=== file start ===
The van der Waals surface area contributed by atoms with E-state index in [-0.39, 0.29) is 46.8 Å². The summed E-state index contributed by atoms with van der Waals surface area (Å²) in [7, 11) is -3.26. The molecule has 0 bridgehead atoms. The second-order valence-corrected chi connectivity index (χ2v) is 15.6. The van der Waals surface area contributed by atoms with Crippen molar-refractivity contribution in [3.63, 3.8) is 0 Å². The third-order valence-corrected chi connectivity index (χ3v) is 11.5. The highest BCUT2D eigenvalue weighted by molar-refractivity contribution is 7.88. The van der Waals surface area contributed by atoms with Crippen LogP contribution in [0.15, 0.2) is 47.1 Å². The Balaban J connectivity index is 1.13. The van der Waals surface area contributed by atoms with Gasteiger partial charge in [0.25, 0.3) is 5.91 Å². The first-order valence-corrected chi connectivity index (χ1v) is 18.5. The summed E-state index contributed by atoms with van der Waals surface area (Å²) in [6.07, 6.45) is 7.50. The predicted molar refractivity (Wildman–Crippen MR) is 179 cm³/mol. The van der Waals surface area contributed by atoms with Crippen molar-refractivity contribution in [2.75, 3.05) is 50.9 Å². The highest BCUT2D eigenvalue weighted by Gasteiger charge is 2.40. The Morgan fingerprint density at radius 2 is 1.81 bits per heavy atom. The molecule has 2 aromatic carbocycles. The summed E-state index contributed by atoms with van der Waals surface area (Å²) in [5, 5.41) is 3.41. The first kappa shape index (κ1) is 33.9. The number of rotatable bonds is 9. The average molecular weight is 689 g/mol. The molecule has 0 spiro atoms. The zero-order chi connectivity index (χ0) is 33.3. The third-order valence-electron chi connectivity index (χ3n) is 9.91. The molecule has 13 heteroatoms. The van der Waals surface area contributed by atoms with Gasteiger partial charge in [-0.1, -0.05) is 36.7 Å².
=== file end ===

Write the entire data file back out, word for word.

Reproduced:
The van der Waals surface area contributed by atoms with E-state index in [-0.39, 0.29) is 46.8 Å². The summed E-state index contributed by atoms with van der Waals surface area (Å²) in [7, 11) is -3.26. The molecule has 0 bridgehead atoms. The second-order valence-corrected chi connectivity index (χ2v) is 15.6. The van der Waals surface area contributed by atoms with Crippen molar-refractivity contribution in [3.63, 3.8) is 0 Å². The third-order valence-corrected chi connectivity index (χ3v) is 11.5. The highest BCUT2D eigenvalue weighted by molar-refractivity contribution is 7.88. The van der Waals surface area contributed by atoms with Crippen LogP contribution in [0.15, 0.2) is 47.1 Å². The Balaban J connectivity index is 1.13. The van der Waals surface area contributed by atoms with Gasteiger partial charge in [0.25, 0.3) is 5.91 Å². The first-order valence-corrected chi connectivity index (χ1v) is 18.5. The summed E-state index contributed by atoms with van der Waals surface area (Å²) in [6.07, 6.45) is 7.50. The predicted molar refractivity (Wildman–Crippen MR) is 179 cm³/mol. The van der Waals surface area contributed by atoms with Crippen molar-refractivity contribution in [2.75, 3.05) is 50.9 Å². The highest BCUT2D eigenvalue weighted by Gasteiger charge is 2.40. The Morgan fingerprint density at radius 2 is 1.81 bits per heavy atom. The molecule has 2 aromatic carbocycles. The summed E-state index contributed by atoms with van der Waals surface area (Å²) in [5, 5.41) is 3.41. The first kappa shape index (κ1) is 33.9. The number of rotatable bonds is 9. The average molecular weight is 689 g/mol. The molecule has 0 spiro atoms. The zero-order chi connectivity index (χ0) is 33.3. The third-order valence-electron chi connectivity index (χ3n) is 9.91. The molecule has 13 heteroatoms. The van der Waals surface area contributed by atoms with Gasteiger partial charge in [-0.1, -0.05) is 36.7 Å².